Jesus Blesses the Children
13 Then the little children were brought to Jesus for Him to place His hands on them and pray for them; and the disciples rebuked those who brought them.
15 And after He had placed His hands on them, He went on from there.…
God loves you like you love your children.
Knowing and Loving
From: Our Daily Bread
My sheep listen to my voice; I know them, and they follow me. John 10:27
“Jesus loves me, this I know, for the Bible tells me so” is the message of one of Christian music’s most enduring songs, particularly for children. Written by Anna B. Warner in the 1800s, this lyric tenderly affirms our relationship with Him—we are loved.
Someone gave my wife a plaque for our home that gives these words a fresh twist by flipping that simple idea. It reads, “Jesus knows me, this I love.” This provides a different perspective on our relationship with Him—we are known.
In ancient Israel, loving and knowing the sheep distinguished a true shepherd from a hired hand. The shepherd spent so much time with his sheep that he developed an abiding care for and a deep knowledge of his lambs. Little wonder then that Jesus tells His own, “I am the good shepherd; I know my sheep and my sheep know me. . . . My sheep listen to my voice; I know them, and they follow me” (John 10:14, 27).
He knows us and He loves us! We can trust Jesus’s purposes for us and rest in the promise of His care because His Father “knows what [we] need before [we] ask him” (Matthew 6:8). As you deal with the ups and downs of life today, be at rest. You are known and loved by the Shepherd of your heart.
Dear Lord, thank You for how You tenderly love and care for me. Help me to trust You in all areas of my life.
The wonder of it all—just to think that Jesus loves me!
Turn Back and Live
From: Our Daily Journey
When a boyfriend and I ended our dating relationship, I lamented, “I’ll never meet another man who enjoys grilling food like he did.” As shallow (and embarrassing) as that sounds, I thought I’d forfeited my opportunity to be with a gourmet chef. A few weeks later though, while in a store that sold a variety of grills, it dawned on me that my former boyfriend wasn’t the only gifted griller out there!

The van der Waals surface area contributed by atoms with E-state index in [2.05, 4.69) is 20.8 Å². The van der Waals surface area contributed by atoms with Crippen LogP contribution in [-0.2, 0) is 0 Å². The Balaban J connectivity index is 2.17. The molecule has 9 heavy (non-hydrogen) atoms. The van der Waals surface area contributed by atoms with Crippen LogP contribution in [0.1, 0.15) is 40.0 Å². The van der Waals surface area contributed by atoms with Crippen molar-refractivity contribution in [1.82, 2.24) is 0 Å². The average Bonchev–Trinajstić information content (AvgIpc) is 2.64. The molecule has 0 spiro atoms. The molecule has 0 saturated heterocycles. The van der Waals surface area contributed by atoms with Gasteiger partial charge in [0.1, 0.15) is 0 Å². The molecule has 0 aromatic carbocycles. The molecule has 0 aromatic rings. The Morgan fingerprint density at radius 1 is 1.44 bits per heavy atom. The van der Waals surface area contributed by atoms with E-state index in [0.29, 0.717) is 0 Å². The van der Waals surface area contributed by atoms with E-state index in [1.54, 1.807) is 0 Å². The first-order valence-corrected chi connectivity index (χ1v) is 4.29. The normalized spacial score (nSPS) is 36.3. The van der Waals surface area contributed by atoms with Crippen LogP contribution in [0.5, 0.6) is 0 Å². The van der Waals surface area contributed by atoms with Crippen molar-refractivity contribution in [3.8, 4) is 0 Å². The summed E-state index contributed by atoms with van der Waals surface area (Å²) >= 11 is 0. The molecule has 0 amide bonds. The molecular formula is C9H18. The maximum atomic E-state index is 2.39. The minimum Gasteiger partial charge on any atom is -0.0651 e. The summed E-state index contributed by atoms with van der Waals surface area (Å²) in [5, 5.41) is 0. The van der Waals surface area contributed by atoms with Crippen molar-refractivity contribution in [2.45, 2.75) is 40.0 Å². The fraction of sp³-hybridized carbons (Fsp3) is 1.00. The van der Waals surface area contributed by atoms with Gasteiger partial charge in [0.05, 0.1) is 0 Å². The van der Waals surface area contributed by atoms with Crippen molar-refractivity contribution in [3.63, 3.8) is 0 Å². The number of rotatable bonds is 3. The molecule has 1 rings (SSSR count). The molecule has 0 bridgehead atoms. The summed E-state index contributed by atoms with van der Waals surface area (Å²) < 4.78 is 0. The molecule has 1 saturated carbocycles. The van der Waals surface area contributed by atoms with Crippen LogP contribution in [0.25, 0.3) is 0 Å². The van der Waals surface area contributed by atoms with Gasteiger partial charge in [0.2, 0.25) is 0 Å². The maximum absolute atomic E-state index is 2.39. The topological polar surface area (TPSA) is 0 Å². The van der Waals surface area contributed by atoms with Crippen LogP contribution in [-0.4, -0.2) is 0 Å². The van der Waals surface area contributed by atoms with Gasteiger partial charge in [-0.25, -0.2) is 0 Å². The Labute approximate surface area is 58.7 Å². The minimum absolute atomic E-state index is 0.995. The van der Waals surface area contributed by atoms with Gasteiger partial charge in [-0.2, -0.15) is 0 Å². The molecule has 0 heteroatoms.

From the trivial to the most important matters of life and faith, we often allow circumstances, experiences, and culture to dictate what we deem to be bona fide rather than what Scripture reveals.
This tendency is poignantly evidenced in Ezekiel 18, where we learn of a group of Israelites whose muddled view of God and misguided understanding of His character and judgment led them to proclaim, “The parents have eaten sour grapes, but their children’s mouths pucker at the taste” (Ezekiel 18:2). In other words, they considered God to be a stern judge who not only punished their sinful parents but also punished them for their parents’ sins (Ezekiel 18:19).
But through Ezekiel, God debunked their distorted beliefs about Him, saying, “The person who sins is the one who will die. The child will not be punished for the parent’s sins, and the parent will not be punished for the child’s sins. Righteous people will be rewarded for their own righteous behavior, and wicked people will be punished for their own wickedness” (Ezekiel 18:20).
But amazingly, God doesn’t want even the guilty to die as a result of sin. He wants us to “turn back and live!” and to receive salvation through faith in Jesus Christ (Ezekiel 18:32; Ephesians 2:8-9). May we turn to Him and experience true life.
The ravens’ cry
From: Charles Spurgeon
‘He gives to the beast his food, and to the young ravens which cry.’ Psalm 147:9
Suggested Further Reading: Revelation 8:1–4